The following story is from my new friend Heather Von St. James, who contacted me through my website wanting to share her story. She is a true inspiration to all those who are facing personal challenges – that through Love, strength and determination you can overcome.
These three words have the power to strike absolute terror and fear into the very core of your being. Three and a half months prior to hearing these fateful and foreboding words, I had just had my baby. This should have been the best time in my life, and now I was being told that cancer plagued my body. To be more accurate, I had malignant pleural mesothelioma. Imagine my shock when I was told that this cancer is primarily caused by exposure to asbestos.
A slew of questions raced through my already tumultuous mind. Asbestos? Wait… isn’t that banned? When was I exposed? As these were my first thoughts, so are they the first questions that people ask when I tell them about my predicament. To answer the preliminary question: No, asbestos is not banned. As for the latter, the culprit was secondary exposure. My father worked in construction and did mainly drywall taping, mudding and sanding. Every day when he came home, asbestos traveled with him on his work clothes. Additionally, the asbestos containing dust was laden on the fabrics of his car and jacket. Here I had it: seemingly innocent white dust filled with millions of microscopic asbestos fibers was ruining my life and filling me with cancer.
Diagnosed at the age of 36, the Mayo Clinic had heard of only one other diagnosed at such a young age. Typical mesothelioma patients are older men who worked in the trades: plumbing, heating, electric or mechanics. Military men also were exposed to asbestos from the ships. Next on the list of typical mesothelioma patients come their wives. Scores of women doing their husbands’ laundry, shaking out the dust filled clothes before putting them in the washer were really just exposing themselves to cakes of asbestos. Schools were filled with asbestos in the past, and women who worked in those schools also found themselves battling this terrible disease.
Now the next generation of mesothelioma sufferers is starting to show up. I was the start of an alarming trend as more and more youths are being diagnosed with this deadly disease. Innocent children who unknowingly went to school in buildings with crumbling asbestos tiles and children who played in the vermiculite insulation contaminated with asbestos in the attic of so many homes are now facing these previously unknown. Little girls would jump into their daddy’s arms at the end of a long day to welcome him home and then put on his jacket to go feed the rabbits because she didn’t want to get hers dirty. Sadly, these daddy’s little girls didn’t know that they were contaminating themselves with asbestos.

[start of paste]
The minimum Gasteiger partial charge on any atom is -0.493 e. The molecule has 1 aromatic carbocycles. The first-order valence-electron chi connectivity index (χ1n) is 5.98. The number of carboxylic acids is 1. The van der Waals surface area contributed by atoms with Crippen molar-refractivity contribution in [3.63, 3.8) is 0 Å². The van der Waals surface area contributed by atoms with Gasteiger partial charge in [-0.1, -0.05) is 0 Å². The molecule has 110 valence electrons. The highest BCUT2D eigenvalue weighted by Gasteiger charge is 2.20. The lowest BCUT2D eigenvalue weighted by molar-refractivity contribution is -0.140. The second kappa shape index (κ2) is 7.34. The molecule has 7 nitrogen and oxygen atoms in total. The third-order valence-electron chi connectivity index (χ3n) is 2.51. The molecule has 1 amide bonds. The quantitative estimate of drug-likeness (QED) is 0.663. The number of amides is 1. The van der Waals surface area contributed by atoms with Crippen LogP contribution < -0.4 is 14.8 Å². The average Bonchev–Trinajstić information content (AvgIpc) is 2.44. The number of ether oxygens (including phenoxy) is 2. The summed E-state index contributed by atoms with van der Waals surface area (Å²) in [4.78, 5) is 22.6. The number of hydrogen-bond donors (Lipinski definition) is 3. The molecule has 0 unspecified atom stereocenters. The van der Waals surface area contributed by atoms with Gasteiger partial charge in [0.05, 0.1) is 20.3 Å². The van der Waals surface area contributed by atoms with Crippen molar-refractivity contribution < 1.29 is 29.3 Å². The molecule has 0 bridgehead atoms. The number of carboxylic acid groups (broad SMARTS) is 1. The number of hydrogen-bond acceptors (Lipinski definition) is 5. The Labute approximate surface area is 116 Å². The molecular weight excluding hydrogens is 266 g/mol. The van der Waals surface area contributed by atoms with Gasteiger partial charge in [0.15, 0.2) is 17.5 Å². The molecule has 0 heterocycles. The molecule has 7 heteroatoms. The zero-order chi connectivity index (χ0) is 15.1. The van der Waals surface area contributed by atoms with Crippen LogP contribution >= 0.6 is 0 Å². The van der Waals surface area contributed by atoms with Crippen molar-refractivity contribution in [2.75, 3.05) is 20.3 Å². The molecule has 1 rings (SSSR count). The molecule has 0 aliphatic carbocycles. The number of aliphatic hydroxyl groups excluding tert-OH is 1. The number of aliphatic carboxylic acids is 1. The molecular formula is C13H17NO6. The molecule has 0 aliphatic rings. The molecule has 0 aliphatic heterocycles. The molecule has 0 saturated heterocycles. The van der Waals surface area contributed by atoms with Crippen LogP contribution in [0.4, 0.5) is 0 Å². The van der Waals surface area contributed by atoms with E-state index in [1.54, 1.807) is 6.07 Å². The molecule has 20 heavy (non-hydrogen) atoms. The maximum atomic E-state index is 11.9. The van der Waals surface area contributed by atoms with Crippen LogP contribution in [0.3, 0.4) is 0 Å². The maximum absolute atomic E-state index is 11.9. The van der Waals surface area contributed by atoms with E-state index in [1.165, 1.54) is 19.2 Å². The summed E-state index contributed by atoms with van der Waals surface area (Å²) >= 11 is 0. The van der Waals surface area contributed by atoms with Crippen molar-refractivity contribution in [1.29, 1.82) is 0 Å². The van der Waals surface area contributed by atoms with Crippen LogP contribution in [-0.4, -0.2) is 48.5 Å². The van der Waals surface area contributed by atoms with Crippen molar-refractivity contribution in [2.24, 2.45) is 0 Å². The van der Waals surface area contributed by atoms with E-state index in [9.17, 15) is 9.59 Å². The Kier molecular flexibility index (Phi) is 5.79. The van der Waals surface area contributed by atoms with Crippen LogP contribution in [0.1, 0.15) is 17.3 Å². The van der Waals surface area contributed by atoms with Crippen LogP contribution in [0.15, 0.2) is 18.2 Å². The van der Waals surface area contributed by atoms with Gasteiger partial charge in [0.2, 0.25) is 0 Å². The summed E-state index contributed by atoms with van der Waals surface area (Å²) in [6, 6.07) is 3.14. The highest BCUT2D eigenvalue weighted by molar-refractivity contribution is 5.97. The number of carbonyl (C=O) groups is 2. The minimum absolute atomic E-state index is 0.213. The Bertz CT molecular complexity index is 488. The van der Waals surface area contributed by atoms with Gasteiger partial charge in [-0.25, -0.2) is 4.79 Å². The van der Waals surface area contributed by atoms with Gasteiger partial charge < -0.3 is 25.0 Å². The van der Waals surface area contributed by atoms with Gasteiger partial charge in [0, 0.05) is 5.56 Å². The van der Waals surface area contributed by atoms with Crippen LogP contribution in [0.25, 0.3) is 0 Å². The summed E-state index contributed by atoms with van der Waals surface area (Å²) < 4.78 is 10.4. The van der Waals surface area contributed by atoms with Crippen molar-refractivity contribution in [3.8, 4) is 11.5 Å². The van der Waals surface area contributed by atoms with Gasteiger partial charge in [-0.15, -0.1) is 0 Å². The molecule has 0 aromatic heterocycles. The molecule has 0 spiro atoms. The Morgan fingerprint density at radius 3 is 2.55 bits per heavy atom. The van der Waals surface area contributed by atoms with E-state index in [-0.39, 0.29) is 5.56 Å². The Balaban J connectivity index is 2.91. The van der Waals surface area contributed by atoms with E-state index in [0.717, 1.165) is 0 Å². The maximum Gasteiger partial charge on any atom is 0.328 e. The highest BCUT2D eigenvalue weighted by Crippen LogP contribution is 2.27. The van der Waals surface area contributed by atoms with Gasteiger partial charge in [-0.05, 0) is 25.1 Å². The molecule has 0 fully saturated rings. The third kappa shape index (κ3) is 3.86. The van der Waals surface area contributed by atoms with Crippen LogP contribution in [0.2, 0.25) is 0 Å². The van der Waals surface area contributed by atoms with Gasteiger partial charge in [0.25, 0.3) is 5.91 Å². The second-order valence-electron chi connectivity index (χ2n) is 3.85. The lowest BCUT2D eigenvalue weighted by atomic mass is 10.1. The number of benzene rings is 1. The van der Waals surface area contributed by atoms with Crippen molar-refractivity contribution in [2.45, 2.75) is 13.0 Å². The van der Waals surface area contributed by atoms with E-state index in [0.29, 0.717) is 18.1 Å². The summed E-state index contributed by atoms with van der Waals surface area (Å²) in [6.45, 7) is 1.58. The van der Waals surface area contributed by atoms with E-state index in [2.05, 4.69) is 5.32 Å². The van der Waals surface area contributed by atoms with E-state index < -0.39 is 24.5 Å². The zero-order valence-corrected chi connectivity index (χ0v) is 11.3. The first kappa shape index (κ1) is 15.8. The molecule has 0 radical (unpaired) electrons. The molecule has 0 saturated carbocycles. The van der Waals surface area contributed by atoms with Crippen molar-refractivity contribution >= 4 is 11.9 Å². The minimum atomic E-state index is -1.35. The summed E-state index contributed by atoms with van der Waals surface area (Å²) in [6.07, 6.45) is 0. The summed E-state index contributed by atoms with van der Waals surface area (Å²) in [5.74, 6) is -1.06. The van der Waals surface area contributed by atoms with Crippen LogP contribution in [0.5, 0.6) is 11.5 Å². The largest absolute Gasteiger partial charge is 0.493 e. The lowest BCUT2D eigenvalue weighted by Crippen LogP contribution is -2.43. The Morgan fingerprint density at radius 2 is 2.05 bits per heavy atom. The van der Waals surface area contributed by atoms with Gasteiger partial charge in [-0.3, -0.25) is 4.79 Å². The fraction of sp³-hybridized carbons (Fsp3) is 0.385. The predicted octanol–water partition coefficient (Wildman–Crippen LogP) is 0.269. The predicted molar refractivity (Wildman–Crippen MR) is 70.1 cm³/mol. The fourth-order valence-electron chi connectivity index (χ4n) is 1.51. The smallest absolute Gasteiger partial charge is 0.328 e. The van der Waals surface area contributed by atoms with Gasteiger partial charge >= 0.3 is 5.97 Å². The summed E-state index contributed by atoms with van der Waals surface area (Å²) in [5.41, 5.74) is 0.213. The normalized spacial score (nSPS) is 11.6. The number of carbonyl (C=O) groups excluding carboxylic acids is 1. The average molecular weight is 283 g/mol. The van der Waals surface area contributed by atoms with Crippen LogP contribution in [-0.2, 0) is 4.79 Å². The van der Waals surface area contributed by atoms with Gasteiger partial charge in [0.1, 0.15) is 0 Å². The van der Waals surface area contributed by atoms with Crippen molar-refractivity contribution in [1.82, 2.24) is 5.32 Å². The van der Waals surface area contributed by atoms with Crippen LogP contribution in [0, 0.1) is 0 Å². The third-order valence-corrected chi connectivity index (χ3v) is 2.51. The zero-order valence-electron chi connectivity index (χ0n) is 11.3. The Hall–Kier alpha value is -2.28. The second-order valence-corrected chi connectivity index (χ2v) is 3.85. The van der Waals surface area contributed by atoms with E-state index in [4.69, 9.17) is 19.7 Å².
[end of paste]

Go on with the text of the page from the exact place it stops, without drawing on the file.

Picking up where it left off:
The more I get involved in the mesothelioma community, the more young patients I am getting to know. Men and women in their late 20?s and early 30?s with this disease are popping up everywhere. They are just starting their lives. The joys of marriages, new babies, new jobs and first houses all come to a screeching halt as they forced to concentrate on beating mesothelioma instead. They want to be there to see their babies grow and spend time with their spouses. What’s the good news in all of this? More and more advances are coming out that help to treat mesothelioma. More and more people-of all ages-are going from sufferers to survivors.
Hearing that you have cancer is absolutely devastating. However, I continue to hold on to hope, as do many of us who are suffering from mesothelioma and so many other cancers. We come together as a community to share our experiences with cancer, to support one another through the time times, to cry when there is nothing else to do and to celebrate the joyous victories when one of us beats this disease for good.
Why do I do what I do? Why do I share this difficult story? I do it to raise awareness. Prevention is the best solution, and when prevention fails, people need faith, strength and support. If my story can offer hope to just one person who is newly diagnosed or living in fear of mesothelioma, then what I am doing is right.
To learn more about Heather, check out & “like” her new Facebook page dedicated to mesothelioma awareness & support! You can follow her journey: https://www.facebook.com/HeatherVonStJames?ref=hl